Since becoming a full-time artist her works have been included in numerous important regional and national themed exhibitions such as “Younger Vancouver Sculptors”, U.B.C. Fine Arts Gallery, Vancouver (1968); “The New Art of Vancouver”, Newport Harbor Art Museum, Newport Beach, California and the University of California, Santa Barbara (1969); “Survey 70”, Montreal Museum of Fine Arts, Quebec (1970); “29 Pieces”, Vancouver Art Gallery, B.C. (1970); “Works Mostly on Paper”, Institute of Contemporary Art, Boston (1970); “Contact: The Northwest”, Seattle Centre, Washington (1971); “Canadian West Coast Art”, National Library of Australia, Canberra (1971); “Realism, Emulsion & Omission”, Agnes Etherington Art Centre, Kingston, Ontario (1972); “Ceramic Objects”, Art Gallery of Ontario, Toronto and the New York Cultural Centre, New York City (1973); “Pacific Vibrations”, Vancouver Art Gallery, B.C. (1973); “Fired Sculpture”, Art Gallery of Greater Victoria, B.C. (1974); “Chairs”, Art Gallery of Ontario, Toronto (1974); “Some Canadian Women Artists”, National Gallery of Canada, Ottawa, (1975); “Westcoast Waves”, Winnipeg Art Gallery, Manitoba (1976); “Four Places”, Vancouver Art Gallery, B.C. (1977); “From This Point of View”, Vancouver Art Gallery, B.C. (1977); “Other Realities: Surrealism in Canadian Art”, Agnes Etherington Art Centre, Kingston (1978); “Nationalism in Canadian Art”, Victoria Art Gallery, B.C. (1979); “Aspects of Canadian Painting”, Glenbow Museum, Calgary (1980); “Curnoe, Ewen, Falk, Moppett”, Mackenzie Art Gallery, Regina; Nickle Arts Museum, Calgary (1982); “Vancouver Art and Artists – 1931-1983”, Vancouver Art Gallery, B.C. (1983); “Reflections - Contemporary Art Since 1964”, National Gallery of Canada, Ottawa (1984); “Aurora Borealis”, Montreal Centre for Contemporary Art (1985); “British Columbia Women Artists, 1885 – 1985”, Art Gallery of Greater Victoria, B.C. (1985); “Tables Turned, Aspects of Furniture as Visual Art”, Whyte Museum of the Canadian Rockies, Banff, Alberta (1987); “Hidden Values: Contemporary Canadian Art in Corporate Collections”, touring – Art Gallery of Nova Scotia, Edmonton Art Gallery, McMichael Canadian Art Collection, and Montreal Museum of Contemporary Art (1994 – 1995); “The Lavalin Collection: Sharing a Vision”, Montreal Museum of Contemporary Art (1994); “Making It New!: The Big Sixties Show”, Art Gallery of Windsor, Ontario and Glenbow Museum, Calgary (1999); “ABCs of Pop Art”, Appleton Museum of Art, Ocala, Florida (2000); “Vancouver Collects”, Vancouver Art Gallery (2001); “Dress: Signal”, Art Gallery of Mississauga, Ontario (2003); “75 Years of Collecting: British Masters, Group of Seven and Pop Icons” Vancouver Art Gallery, B.C. (2006); “Paint: a psychedelic primer”, Vancouver Art Gallery, B.C. (2007); “Visions of British Columbia: A Landscape Manual”, Vancouver Art Gallery, B.C. (2010); and currently “Fashionality: Dress and Identity in Contemporary Canadian Art”, McMichael Canadian Art Collection (May 5 to September 3, 2012).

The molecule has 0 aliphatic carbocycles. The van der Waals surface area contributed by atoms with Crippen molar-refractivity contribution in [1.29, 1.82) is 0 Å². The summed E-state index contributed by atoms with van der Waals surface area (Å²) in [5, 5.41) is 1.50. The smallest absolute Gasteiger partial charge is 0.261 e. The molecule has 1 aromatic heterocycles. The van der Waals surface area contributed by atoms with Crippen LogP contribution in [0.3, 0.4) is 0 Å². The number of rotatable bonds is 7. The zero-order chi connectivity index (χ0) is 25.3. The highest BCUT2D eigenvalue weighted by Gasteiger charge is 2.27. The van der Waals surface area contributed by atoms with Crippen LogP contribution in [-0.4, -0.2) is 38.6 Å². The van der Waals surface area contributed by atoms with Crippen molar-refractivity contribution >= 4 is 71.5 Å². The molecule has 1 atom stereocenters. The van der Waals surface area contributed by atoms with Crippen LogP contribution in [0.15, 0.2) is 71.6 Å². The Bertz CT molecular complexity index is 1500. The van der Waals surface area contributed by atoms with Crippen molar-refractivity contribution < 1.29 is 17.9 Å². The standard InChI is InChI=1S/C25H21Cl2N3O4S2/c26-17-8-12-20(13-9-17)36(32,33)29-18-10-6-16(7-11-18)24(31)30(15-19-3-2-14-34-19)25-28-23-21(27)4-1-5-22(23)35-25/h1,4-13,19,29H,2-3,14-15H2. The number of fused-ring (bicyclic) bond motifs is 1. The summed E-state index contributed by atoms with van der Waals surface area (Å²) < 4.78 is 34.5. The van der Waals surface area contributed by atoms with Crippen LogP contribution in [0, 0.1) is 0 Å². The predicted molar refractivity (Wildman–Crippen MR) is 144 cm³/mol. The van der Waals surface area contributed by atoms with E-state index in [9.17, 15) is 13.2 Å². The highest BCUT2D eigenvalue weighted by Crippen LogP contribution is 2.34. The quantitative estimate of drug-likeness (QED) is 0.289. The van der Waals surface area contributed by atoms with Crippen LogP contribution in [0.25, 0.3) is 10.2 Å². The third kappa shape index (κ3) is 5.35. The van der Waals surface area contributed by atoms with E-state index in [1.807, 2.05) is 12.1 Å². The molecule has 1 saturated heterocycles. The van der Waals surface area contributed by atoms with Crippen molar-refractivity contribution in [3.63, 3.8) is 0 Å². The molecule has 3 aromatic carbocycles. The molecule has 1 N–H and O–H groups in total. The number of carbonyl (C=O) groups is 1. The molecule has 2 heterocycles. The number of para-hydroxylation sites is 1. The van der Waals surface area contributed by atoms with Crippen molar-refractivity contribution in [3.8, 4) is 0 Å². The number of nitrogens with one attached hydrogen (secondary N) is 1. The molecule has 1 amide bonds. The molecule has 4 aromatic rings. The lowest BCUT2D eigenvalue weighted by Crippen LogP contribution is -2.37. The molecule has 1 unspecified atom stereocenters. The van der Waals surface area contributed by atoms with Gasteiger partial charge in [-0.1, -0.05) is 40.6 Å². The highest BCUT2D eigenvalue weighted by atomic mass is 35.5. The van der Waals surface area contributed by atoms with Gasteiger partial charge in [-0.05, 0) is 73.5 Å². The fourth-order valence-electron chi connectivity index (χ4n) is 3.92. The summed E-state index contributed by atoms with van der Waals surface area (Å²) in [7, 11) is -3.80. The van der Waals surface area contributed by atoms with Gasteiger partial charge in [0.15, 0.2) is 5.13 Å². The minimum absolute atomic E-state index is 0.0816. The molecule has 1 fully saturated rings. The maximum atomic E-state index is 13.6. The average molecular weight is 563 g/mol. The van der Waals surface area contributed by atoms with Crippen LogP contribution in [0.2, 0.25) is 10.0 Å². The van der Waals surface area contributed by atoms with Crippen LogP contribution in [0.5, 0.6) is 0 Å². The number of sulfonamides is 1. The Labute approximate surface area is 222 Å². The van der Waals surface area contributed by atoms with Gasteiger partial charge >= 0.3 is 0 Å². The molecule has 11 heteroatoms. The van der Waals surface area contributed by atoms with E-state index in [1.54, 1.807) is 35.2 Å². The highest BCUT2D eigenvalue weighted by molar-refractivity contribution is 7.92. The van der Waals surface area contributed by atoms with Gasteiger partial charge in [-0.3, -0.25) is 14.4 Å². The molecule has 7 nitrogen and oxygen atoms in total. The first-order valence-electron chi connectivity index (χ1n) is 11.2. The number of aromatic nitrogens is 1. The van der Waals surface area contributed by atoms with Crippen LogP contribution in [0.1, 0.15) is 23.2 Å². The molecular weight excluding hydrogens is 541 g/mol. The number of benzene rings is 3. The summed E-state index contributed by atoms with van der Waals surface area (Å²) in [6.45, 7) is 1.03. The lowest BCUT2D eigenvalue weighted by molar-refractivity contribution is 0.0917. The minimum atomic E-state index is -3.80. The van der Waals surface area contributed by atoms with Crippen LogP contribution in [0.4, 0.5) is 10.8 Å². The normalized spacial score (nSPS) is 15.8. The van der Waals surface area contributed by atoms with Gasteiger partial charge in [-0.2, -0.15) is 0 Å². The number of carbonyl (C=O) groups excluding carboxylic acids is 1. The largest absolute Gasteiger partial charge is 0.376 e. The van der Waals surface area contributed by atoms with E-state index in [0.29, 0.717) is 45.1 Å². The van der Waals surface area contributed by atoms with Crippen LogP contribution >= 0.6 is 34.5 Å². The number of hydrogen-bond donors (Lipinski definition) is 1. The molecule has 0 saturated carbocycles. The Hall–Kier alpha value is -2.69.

Her first solo exhibition was at “The Canvas Shack”, Vancouver in 1965. Since then the pubic venues for her solo shows and retrospectives have included the Canadian Cultural Centre, Paris, France (1974); National Gallery of Canada, Ottawa (1976); Edmonton Art Gallery [now Art Gallery of Alberta] (1978); Glenbow Museum, Calgary (1980); Art Gallery of Greater Victoria, B.C. (1985); Agnes Etherington Art Centre, Kingston, Ontario (1985); Art Gallery of Hamilton, Ontario (1985), Mendel Art Gallery, Saskatoon (1985); Vancouver Art Gallery (1985, 2000); Art Gallery of Nova Scotia, Halifax (2000); Mackenzie Art Gallery, Regina (2000); Montreal Museum of Fine Arts (2000); Robert McLaughlin Gallery, Oshawa, Ontario (2000); and the Beaverbrook Art Gallery, Fredericton, N.B. (2000). (5)